Norway may be just a week away from adopting a lucrative COVID-19 tax relief package for its fossil industry that would artificially boost the profitability of key oilfields and likely expand the country’s footprint in sensitive Arctic lands.
The government’s finance committee was expected to announce a recommendation today, with final approval scheduled for June 12, World Wildlife Fund-Norway said in a release yesterday.
“The suggested changes include faster depreciation and an additional uplift to an already generous tax regime” for oil investments, and would remain in effect until 2027, WWF says.
“The Norwegian Ministry of Finance and several of Norway’s leading economists have warned against the changes, saying they will provoke investments in fields that would otherwise be unprofitable,” the organization adds. “The new tax regime is also likely to increase and extend activity into vulnerable territories in the Arctic.”
WWF-Norway “has long been critical of the Norwegian oil tax system for being too investment friendly,” said Senior Policy Advisor Ragnhild Elisabeth Waagard. Now, “the Conservative Party and the Labour Party hold the key to how the oil tax regime will favour oil companies for the next decade, and they are now in the final negotiations.”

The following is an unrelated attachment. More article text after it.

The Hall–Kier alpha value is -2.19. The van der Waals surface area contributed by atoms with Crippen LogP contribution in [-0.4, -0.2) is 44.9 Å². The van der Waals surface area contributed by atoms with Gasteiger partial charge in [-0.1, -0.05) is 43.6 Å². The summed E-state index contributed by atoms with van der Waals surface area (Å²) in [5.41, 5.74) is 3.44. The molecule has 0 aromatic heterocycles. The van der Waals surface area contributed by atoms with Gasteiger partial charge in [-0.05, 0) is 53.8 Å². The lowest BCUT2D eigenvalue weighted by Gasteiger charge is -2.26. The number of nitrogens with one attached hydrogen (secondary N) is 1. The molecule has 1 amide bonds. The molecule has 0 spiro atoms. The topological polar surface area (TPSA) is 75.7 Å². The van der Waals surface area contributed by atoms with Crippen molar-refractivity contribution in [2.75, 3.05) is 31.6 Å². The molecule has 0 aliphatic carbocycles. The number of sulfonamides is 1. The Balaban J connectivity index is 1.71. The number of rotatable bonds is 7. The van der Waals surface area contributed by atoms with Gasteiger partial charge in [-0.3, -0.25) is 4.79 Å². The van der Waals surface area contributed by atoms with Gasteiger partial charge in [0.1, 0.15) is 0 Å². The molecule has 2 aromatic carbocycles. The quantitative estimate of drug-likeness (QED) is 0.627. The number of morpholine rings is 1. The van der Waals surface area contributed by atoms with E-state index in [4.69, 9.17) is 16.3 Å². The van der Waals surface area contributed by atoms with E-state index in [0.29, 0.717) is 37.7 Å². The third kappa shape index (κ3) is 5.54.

While Norwegian fossils pay a 78% tax rate on their profits, WWF says government tax measures end up covering 88% of their project investment costs. The changes expected from the finance committee “will lead to an even more investment-friendly tax regime, leading to opening of oil and gas fields that are not profitable with today’s oil price,” the organization states. “This will keep Norway locked into the oil era at least a decade longer than what would be the reality with market signals and a neutral tax system.”
The country “can’t play it both ways: being seen as a global climate champion but then abandoning this role when it comes to its fossil fuel industry,” Waagard said. She urged finance committee members to vote down the tax package and “ensure Norway’s COVID-19 recovery packages help advance our efforts to tackle the climate crisis”.